A research project has found that teachers who read for pleasure have better book knowledge and feel more confident, calm and stress-free in the classroom.
Research has shown that there is value in helping teachers becomereading role models for the pupils they teach, and that developing teachers’ subject knowledge of children’s literature can contribute to a child or young person’s enjoyment of reading.
As lecturers in initial teacher training on a PGCE primary programme, we believe that this habit should be developed as an integral part of teacher training. Teachers who read themselves and share their love of books in the primary classroom can, in turn, encourage children to read more.
So, we set up a year-long children’s literature blog with our PGCE primary trainee teachers which was originally designed to support them in widening their range and knowledge of children’s literature and to develop their confidence to share and use texts creatively in the classroom. We asked them to review three children’s books during the year, based on their own enjoyment of the book, the age range of children they had used the book with and ideas for use in the classroom.
The blog generated lots of data for us. And there were two particularly interesting trends; firstly, it enabled us to measure whether we were successful in supporting the trainee teachers to develop their own subject knowledge of children’s literature – which it did. We ended the blog period with a focus group and this was where the second trend emerged; as well as looking at how we could improve PGCE trainees subject knowledge of children’s books, we found that they had used books diagnostically to support their own wellbeing in the primary classroom.
Reading for pleasure among the trainee teachers during the blog, was a common feature. The trainee teachers were also using children’s books, of all genres as a form of escapism from the stresses and strains ofteaching in the primary classroom.
During the focus group we asked the trainees a range of questions about reading for pleasure and what had made them become a reader. The joys of reading became apparent, namely, how they had enjoyed “getting totally lost in a book” or “absorbed” by the narrative. It also became evident that they had close personal associations with certain texts from their own childhoods, and the fact that they could turn the page of a book and by knowing what was on that page gave them comfort and confidence to share that book with their class.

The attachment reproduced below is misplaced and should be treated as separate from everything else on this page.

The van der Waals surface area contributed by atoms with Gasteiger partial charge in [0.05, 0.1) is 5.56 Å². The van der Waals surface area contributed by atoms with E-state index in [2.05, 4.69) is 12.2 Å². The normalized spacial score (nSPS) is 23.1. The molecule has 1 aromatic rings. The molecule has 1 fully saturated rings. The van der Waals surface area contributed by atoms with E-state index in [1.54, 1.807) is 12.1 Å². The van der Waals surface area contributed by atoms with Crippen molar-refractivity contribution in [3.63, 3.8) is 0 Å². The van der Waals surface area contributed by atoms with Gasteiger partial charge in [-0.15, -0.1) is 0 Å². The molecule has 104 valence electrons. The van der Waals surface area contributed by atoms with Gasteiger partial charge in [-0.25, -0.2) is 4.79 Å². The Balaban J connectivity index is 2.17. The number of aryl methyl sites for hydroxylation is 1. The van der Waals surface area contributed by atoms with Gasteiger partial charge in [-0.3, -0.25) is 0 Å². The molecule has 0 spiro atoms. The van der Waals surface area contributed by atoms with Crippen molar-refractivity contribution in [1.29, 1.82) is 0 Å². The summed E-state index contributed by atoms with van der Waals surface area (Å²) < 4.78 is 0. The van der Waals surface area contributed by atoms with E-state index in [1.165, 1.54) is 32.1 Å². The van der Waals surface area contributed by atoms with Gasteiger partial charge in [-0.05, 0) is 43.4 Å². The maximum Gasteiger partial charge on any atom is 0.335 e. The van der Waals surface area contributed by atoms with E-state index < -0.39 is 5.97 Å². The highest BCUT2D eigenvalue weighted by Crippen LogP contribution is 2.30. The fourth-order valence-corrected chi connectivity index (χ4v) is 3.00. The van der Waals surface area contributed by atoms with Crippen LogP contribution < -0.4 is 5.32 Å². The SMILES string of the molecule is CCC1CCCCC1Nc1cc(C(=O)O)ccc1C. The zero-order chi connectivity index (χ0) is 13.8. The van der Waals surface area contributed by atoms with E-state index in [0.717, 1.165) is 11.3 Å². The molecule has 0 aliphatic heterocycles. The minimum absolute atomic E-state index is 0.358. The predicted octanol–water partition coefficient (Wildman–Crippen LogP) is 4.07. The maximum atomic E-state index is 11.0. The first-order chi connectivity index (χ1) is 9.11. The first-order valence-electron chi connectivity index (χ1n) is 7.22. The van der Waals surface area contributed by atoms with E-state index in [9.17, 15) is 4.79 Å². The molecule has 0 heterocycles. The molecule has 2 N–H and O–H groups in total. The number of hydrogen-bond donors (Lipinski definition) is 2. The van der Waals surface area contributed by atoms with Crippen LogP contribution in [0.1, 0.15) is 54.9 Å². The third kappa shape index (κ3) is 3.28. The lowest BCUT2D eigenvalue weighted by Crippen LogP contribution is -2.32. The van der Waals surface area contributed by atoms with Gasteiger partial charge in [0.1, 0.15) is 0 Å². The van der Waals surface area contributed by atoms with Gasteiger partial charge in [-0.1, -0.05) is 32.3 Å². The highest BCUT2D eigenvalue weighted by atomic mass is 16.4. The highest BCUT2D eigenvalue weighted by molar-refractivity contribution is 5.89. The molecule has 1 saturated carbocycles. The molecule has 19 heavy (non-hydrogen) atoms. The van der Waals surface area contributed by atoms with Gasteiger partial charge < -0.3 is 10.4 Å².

The term bibliotherapy is becoming more widely recognised, increasingly moving away from its original medical model – whereby practitioners ‘prescribed’ self-help books to patients suffering from depression or eating disorders, for example. New ideas on reading for wellbeing are now increasingly looking at the use of books as a form of escapism.
In order for reading to have wellbeing affects, readers should identify with the characters in a story and form an emotional connection with them. By doing so it is then easier for the reader to use situations in a book, to solve their own problems, and also realise that their problems are not unique to them, nor unsolvable.
Teaching is a stressful occupation. Our research has highlighted that reading for pleasure can alleviate stress; escaping into the pages of a book at the end of a busy day, can help and support teachers.
We have also found that trainee teachers often don’t read purely for pleasure, citing time constraints as the reason. Our blog project forced them to read as part of their professional development, and because they wanted to improve their subject knowledge. Wellbeing was secondary, but nonetheless became part of the project, almost by default. One of our students summed it up nicely: “Books are like best friends during stressful times.”
Our findings will be shared with delegates at a forthcoming UK Literacy Association (UKLA) international conference. Encouraging teachers during their training to read for pleasure is vital. As we have found, if young teachers read for pleasure, it helps them to use texts creatively and gives them confidence exploring these books with students in the primary classroom. If they then feel secure in their subject knowledge of children’s literature, this in turn supports their wellbeing.
Time, support and professional development for teachers to enable them to engage with children’s literature is of paramount importance. Our research has demonstrated that this benefits not only children’s literacy across the primary classroom, but teacher wellbeing.
Creating a culture of reading should be on all school’ list of priorities and to do this, teachers should have access to new and varied children’s literature. Sitting down with a good book is a pleasure, with gains to be made in all aspects of literacy alongside teacher and pupil wellbeing.